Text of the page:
Africa Archives

Alf Kumalo, who died yesterday at the age of 82, “was one the the best and most important” of South Africa’s apartheid-era photojournalists,.

Between Anderson Cooper, Bono, and the New York Times deigning to (at least briefly) put a story about famine on the front page, it seems the world has finally taken notice of the unfolding disaster in the Horn of Africa. It is about DAMN time.  The US Agency for International Development (USAID) created the Famine Early Read More

The countries neighboring the Ivory Coast are worried that violence there may spread. After being told their baby had no chance of survival, an Iowa couple was forced to see the pregnancy to term and watch the child die because state law prohibits abortion after 20 weeks. Latoya on being the token Negro on feminist Read More

Most people know Jasper, TX, as the town where a black man named James Byrd was tied to a pickup truck and dragged to his death by three white men in 1998. The photography of Alonzo Jordan, who was something of a local institution,  captures the quieter, happier moments of black life in the tiny Read More

If you do anything today, you should check out the New York Times’ multimedia gallery on Uganda’s appalling anti-homosexual bill, which if passed, will mandate prison sentences and the death penalty for gay Ugandans.  The article accompanying it examines the American evangelical presence in Uganda, and the degree to which evangelicals influenced and shaped the Read More

Believe it or not, I’ve been known to be a jackass. Ask anyone who had the misfortune of knowing me in college. Or a couple years ago. I really hope President Obama isn’t asked about it anytime soon: Anyway, lots of things have happened since our last Monday roundup. Here’s a few of them, a Read More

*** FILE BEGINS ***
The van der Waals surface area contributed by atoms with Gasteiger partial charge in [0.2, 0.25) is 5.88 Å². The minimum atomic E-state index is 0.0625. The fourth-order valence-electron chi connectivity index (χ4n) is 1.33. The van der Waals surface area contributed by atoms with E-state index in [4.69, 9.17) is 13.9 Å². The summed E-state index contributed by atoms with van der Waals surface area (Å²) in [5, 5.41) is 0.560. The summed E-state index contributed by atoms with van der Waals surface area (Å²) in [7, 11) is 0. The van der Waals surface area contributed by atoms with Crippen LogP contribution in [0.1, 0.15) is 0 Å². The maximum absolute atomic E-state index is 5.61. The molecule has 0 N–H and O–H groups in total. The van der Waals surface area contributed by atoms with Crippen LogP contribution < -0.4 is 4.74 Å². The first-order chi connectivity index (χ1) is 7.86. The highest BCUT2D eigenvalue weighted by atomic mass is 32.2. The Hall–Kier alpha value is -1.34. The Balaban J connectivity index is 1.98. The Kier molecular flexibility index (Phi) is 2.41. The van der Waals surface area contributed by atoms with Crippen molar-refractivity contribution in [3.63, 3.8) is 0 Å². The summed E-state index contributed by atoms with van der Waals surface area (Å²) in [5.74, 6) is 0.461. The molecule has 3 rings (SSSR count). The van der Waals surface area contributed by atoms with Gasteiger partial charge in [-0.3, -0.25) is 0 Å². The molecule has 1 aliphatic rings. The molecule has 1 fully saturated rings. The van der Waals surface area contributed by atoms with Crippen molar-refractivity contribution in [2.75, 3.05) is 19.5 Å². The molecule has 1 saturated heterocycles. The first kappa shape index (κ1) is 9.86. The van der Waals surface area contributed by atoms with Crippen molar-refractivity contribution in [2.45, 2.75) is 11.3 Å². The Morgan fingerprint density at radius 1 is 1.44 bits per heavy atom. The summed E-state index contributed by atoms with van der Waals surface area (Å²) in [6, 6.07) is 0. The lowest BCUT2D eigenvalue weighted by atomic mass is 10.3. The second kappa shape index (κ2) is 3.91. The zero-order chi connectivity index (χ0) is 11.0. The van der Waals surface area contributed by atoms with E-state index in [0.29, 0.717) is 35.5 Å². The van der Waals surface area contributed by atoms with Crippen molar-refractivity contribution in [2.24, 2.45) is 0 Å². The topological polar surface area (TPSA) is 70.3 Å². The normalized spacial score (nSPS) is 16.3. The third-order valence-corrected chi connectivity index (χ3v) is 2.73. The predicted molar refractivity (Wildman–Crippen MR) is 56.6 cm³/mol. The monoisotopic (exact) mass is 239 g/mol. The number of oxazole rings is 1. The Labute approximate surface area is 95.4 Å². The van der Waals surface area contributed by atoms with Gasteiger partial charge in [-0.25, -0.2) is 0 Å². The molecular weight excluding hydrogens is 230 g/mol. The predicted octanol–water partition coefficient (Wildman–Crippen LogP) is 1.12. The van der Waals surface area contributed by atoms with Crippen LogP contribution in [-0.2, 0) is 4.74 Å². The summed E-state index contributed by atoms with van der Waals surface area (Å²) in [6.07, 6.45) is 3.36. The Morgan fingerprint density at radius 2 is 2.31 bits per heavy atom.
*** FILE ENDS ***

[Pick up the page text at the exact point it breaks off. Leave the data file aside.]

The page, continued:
A few days ago, I lamented that South African runner Caster Semenya was forced to perform gender to allay the public’s suspicions that she was a man. I still lament that fact. But right now, having read unofficial reports that Semenya is intersex, I feel very sad for the 18-year-old, who is discovering something life-changing Read More

It has been speculated that Uncle Tom’s Cabin aggravated the cultural conversation about slavery and planted the seeds for the Civil War. Whatever analysis is taken from the novel, Harriet Beecher Stowe’s serialized stories became relevant during a very particular time and place. So, what set the cultural tone for an unknown West African man to Read More

It’s the story of pre-colonial Nigeria, groundbreaking because it was originally written in English by a black African writer. The title was taken from a William Butler Yeats poem. It features the story of Okonkwo, a young man struggling to maintain the old customs with the ones brought by white Christian missionaries. Gods and Soldiers, briefly reviewed Read More

Because of technical difficulties and an unusually busy work day, this almost became Your Tuesday Random-Ass Roundup. Sorry I’m late again. Your PostBourgie-approved weekend reading material: First things first, Stacia, one of our co-bloggers, is writing a novel and posting a chapter a day at her personal blog. What is this space for, if not Read More